Every so often, Twitter rolls out a policy that sounds genuinely good, winning praise from the platform’s fans and critics alike. Its decision to restrict the spread of false and potentially harmful COVID-19 information, to crack down on disinformation about voting, to label manipulated media, and to put a ban on political advertising ahead of the 2020 election were common sense policy decisions cheered by many.
But the problem with Twitter’s policies has always been that the company seems unable or unwilling to actually enforce them with any consistency.
Over the weekend, a video showing House Speaker Nancy Pelosi (D-CA) slurring her words during a press conference spread across social media. The video, posted on July 30 by a Facebook user named Will Allen, was captioned, “This is unbelievable, she is blowed out of her mind, I bet this gets taken down!” The video had been slowed down and altered to make it look and sound as though Pelosi was drunk. The original unedited video — from a May press conference — debunks the implication of the edited version. (And as it so happens, Pelosi doesn’t even drink.) A similarly altered video of Pelosi went viral in May 2019.
After CNN reached out to Twitter and other platforms about the latest doctored video, they removed copies of it. Case closed, right? Not quite.
Though Twitter removed the clip in at least one instance, others remain live on the platform, highlighting the confusing and inconsistent nature of its content moderation.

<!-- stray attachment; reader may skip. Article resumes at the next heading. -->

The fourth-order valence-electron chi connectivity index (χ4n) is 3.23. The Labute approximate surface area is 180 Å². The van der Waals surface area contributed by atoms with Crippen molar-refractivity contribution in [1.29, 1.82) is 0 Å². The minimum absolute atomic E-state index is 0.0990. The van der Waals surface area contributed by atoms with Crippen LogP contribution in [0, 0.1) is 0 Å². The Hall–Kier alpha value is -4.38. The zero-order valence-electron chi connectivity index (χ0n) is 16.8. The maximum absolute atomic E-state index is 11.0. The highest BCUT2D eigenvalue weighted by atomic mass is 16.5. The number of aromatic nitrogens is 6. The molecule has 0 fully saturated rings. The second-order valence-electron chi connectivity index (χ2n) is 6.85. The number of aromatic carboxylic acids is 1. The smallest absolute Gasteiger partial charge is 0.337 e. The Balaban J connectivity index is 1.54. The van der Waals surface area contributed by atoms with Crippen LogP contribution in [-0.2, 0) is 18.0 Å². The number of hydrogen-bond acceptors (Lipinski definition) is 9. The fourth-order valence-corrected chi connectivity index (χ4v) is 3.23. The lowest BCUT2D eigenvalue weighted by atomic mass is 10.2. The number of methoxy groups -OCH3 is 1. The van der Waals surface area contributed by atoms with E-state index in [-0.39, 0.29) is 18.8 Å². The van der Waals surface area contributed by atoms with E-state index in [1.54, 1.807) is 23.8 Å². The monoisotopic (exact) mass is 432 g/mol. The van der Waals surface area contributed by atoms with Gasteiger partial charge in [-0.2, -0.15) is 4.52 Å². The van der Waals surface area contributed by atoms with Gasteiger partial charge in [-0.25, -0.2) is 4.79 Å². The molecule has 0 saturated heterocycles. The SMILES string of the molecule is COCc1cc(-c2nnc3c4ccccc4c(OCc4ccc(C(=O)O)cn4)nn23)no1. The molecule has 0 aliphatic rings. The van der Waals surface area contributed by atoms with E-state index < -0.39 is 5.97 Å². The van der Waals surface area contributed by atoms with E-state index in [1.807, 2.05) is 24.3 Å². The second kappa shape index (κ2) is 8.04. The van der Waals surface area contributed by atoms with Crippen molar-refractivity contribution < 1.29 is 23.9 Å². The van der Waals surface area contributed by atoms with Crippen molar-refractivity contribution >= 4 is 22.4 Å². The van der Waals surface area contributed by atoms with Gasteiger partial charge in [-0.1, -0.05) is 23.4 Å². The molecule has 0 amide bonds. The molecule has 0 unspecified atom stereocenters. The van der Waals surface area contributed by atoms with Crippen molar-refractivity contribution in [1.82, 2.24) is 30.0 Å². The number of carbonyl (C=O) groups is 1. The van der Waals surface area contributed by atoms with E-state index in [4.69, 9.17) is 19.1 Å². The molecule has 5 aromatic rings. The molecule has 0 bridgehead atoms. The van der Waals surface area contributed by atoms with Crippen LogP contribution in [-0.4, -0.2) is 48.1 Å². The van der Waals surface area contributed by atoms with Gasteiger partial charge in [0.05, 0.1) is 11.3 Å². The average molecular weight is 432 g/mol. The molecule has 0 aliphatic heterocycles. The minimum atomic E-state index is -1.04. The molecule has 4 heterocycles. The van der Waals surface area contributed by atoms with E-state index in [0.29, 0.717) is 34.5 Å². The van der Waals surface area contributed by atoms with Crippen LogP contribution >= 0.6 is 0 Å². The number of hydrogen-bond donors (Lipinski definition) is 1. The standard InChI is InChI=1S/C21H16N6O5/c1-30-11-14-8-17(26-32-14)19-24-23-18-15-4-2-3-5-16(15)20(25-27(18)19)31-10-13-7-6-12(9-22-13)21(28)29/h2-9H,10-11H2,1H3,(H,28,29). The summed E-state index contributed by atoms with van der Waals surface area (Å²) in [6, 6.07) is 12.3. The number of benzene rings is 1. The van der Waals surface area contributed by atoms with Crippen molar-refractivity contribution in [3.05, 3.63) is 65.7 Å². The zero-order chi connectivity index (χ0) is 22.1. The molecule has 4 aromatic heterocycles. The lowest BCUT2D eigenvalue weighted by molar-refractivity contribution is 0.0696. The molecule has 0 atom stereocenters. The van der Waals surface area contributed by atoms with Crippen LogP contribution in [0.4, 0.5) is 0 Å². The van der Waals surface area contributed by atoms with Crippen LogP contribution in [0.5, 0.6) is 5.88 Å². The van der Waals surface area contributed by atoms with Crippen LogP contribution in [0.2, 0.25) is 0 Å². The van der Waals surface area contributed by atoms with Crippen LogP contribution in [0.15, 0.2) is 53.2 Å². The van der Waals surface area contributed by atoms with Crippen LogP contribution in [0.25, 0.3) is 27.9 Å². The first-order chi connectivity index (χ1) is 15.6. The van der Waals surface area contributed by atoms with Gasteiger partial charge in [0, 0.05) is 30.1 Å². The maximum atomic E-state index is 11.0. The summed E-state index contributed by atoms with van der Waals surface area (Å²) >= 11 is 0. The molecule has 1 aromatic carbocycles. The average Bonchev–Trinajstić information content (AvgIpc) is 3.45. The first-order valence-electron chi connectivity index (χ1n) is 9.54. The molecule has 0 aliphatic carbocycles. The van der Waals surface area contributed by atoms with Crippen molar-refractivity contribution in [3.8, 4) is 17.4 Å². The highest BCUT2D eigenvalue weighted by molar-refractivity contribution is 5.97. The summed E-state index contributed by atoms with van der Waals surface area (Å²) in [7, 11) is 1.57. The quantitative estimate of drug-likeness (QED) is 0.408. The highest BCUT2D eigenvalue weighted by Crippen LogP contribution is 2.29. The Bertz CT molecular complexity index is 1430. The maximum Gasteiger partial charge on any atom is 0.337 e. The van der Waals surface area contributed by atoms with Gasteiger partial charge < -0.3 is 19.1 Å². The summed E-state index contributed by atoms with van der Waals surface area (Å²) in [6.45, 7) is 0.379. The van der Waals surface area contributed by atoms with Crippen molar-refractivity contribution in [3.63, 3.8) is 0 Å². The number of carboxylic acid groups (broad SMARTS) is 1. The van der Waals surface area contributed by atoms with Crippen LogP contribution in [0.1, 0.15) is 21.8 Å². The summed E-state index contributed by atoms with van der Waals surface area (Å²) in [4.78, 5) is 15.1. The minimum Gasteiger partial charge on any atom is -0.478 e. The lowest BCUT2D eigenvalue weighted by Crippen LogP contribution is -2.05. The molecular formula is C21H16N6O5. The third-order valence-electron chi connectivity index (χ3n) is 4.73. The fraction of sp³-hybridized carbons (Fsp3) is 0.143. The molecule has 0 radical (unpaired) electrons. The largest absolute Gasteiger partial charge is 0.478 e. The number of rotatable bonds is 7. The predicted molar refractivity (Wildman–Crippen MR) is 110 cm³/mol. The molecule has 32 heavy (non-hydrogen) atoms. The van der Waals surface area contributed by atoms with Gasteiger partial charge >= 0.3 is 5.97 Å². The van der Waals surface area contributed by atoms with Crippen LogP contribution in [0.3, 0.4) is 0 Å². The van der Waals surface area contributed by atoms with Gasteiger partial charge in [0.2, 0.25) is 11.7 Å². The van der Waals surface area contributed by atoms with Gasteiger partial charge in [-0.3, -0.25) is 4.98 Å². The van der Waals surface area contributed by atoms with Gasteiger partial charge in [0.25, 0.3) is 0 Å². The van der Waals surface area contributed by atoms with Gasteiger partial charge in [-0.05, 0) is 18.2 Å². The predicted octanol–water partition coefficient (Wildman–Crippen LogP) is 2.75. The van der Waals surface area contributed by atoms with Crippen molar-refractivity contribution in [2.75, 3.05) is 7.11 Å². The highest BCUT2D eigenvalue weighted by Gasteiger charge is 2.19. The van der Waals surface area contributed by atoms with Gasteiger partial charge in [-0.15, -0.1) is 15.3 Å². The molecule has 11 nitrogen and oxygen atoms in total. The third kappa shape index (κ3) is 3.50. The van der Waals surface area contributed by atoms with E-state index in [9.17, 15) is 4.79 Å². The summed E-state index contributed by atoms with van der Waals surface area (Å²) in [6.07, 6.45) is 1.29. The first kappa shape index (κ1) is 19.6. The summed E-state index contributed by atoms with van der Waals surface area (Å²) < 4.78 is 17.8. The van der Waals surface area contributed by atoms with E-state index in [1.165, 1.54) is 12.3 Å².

One version of the video on the platform had Twitter’s “manipulated media” tag attached to it, which redirected to a page containing an explanation of what had been manipulated about the video along with links to fact-checking articles. Other versions, which were shared by multiple users associated with the QAnon conspiracy theory, remain on Twitter, some with and some without the manipulated-media tag.
Twitter’s manipulated-media policy was announced in February, but it remains fairly opaque. The blog post containing the announcement says that moderators take three things into account when determining the correct course of action for an account sharing edited and misleading videos: Has it been edited, was it shared in a misleading way, and is it likely to impact public safety or cause harm? Even then, trying to navigate what is supposed to actually happen when an account violates the policy remains unnecessarily labyrinthine, as the below chart from Twitter’s blog post demonstrates.
For instance, if a manipulated video isn’t shared in a deceptive manner but is likely to impact public safety, Twitter’s policy states that the content is “likely” to be labeled, but “may” be removed. If a video is edited and shared in a deceptive manner, but doesn’t threaten public safety, it’s “likely” to be labeled, but not removed. If the video is edited, shared in a misleading manner, and threatens public safety, it’s “very likely” to be removed. Twitter’s reliance on words like “may,” “likely,” and “very likely” in its explanation of how it will respond to various examples of rule breaking is confusing for users and likely for a fair number of the company’s own employees, as well.
Also, Twitter’s rollout of a COVID-19 misinformation policy unintentionally targeted an unexpected group: journalists.
In a March blog post about Twitter’s “continuity strategy during COVID-19” written by Twitter’s legal, policy and trust and safety lead Vijaya Gadde and customers lead Matt Derella, the company announced plans to increase its use of automation and machine learning in content moderation.